Tapping into CSF to Detect and Track Brain Tumors

November 11, 2015
Tapping into CSF to Detect and Track Brain Tumors
Results from a new study show the validity of using CSF as a medium for finding ctDNA to detect brain tumors. [Jonathan Bailey, NHGRI]

The field of liquid biopsies has exploded over the past several years with tests being conceived and validated for a large number of widely diverse cancer types. However, for a variety of reasons, liquid screens for brain tumors have been anemic—largely due to the extremely low concentrations of circulating central nervous system DNA within plasma.

Now, researchers at the Vall d’Hebron Institute of Oncology (VHIO) in Barcelona has published evidence validating the use of cerebrospinal fluid (CSF) as a liquid biopsy medium for the potential identification, prognosis, and tracking of brain tumor genomic alterations not in real time prior to and throughout drug treatment regimens. Contrary to low plasma concentration levels, CSF contains very high amounts of circulating tumor DNA (ctDNA).

Using a lumbar puncture—colloquially referred to as a spinal tap— the investigators were able to search for ctDNA corresponding to different brain cancers. The spinal tap procedure, while not pleasant, is much less invasive and risky than standard procedures of obtaining brain tissue for biopsy. Interestingly, the researchers were able to show that the CSF derived ctDNA complemented the diagnosis of leptomeningeal carcinomatosis, a rare brain cancer of the meninges that most often derives from the metastasis of another tumor.  

"We looked for a way to apply this type of liquid biopsy to brain cancer, especially in view of the obstacles associated with accessing this tumor type," explained senior author Joan Seoane, Ph.D., director of translational research at VHIO.

"Our main limitation was that ctDNA levels for brain tumors are very low in plasma,” continued Dr. Seoane. “But the brain has its own closed circuit of fluid, cerebrospinal fluid, which bathes the brain and spinal cord, and is therefore in direct contact with tumor cells and we found circulating tumor DNA in CSF at such high levels that we were able to detect and characterize tumors with a high degree of sensitivity."

The findings from this study were published recently in Nature Communications through an article entitled “Cerebrospinal fluid-derived circulating tumour DNA better represents the genomic alterations of brain tumours than plasma.”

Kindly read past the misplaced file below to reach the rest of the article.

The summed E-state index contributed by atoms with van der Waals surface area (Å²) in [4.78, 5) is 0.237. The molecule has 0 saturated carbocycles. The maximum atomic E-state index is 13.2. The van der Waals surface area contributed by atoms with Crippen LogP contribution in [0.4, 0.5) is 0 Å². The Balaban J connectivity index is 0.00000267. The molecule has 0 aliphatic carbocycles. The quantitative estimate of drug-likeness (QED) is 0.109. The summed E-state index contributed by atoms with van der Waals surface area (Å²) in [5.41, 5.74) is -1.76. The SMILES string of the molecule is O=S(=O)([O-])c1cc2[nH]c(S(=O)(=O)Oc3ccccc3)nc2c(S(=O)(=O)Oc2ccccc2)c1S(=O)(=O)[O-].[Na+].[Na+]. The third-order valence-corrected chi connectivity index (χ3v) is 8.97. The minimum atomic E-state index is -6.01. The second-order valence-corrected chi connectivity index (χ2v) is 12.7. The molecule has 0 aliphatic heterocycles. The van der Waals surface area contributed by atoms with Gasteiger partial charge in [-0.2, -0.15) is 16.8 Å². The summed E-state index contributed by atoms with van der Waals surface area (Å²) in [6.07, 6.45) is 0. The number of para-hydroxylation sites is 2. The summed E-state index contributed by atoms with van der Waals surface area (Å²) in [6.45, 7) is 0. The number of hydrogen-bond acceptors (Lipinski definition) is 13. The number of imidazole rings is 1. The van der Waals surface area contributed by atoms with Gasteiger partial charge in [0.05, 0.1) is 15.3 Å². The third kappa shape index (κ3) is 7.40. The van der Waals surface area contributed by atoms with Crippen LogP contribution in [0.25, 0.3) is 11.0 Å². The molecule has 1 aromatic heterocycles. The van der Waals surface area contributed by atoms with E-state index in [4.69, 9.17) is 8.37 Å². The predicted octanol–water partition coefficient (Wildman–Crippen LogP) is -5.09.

"Compared to plasma, cerebrospinal fluid better captures the mutations in patients with brain tumors,” stated lead author Leticia De Mattos-Arruda. M.D., research fellow at VHIO. “The possibility of studying DNA fragments in this fluid by liquid biopsy, as we have done, greatly expands diagnostic possibilities, improves stratification based on genetic profiling, and facilitates better and less invasive monitoring of patients. Our findings should also ultimately translate into clinical benefit for certain patients with brain tumors."

Additionally, the VHIO team was able to detect and confirm the diagnosis of glioblastoma multiforme, the most common and aggressive malignant brain tumor. One of the characteristics of glioblastoma is that the tumor always reappears after time, so the ability to track the progression of this cancer during and after surgery and chemotherapy will become invaluable at getting in front of the disease to prevent it from spreading further.

"Mirroring certain successes to-date of applying liquid biopsy across other tumor types, the use of tumor DNA circulating in CSF as a liquid biopsy for brain tumors could be much less invasive than standard tissue biopsy to characterize the genetic alterations of the new tumor,” remarked co-author Josep Tabernero M.D., director of VHIO and head of the medical oncology department of Vall d'Hebron University Hospital. “This new approach to liquid biopsy in CSF could help, in some cases, to consider novel, more specific and targeted experimental therapies, which could in turn also improve clinical response."

Witnessing the potential of liquid biopsies at research level for so many cancer types, there is every indication that this technique will become a fundamental part of clinical medicine for the future diagnosis and treatment of brain tumors.

“This study of circulating tumor DNA has enabled us to monitor tumors by liquid biopsy of CSF. This approach is, therefore, a potential tool for stratifying patients, assessing their prognoses, and closely monitoring the course of the disease and their response to therapy in a minimally invasive manner," concluded Dr. Tabernero.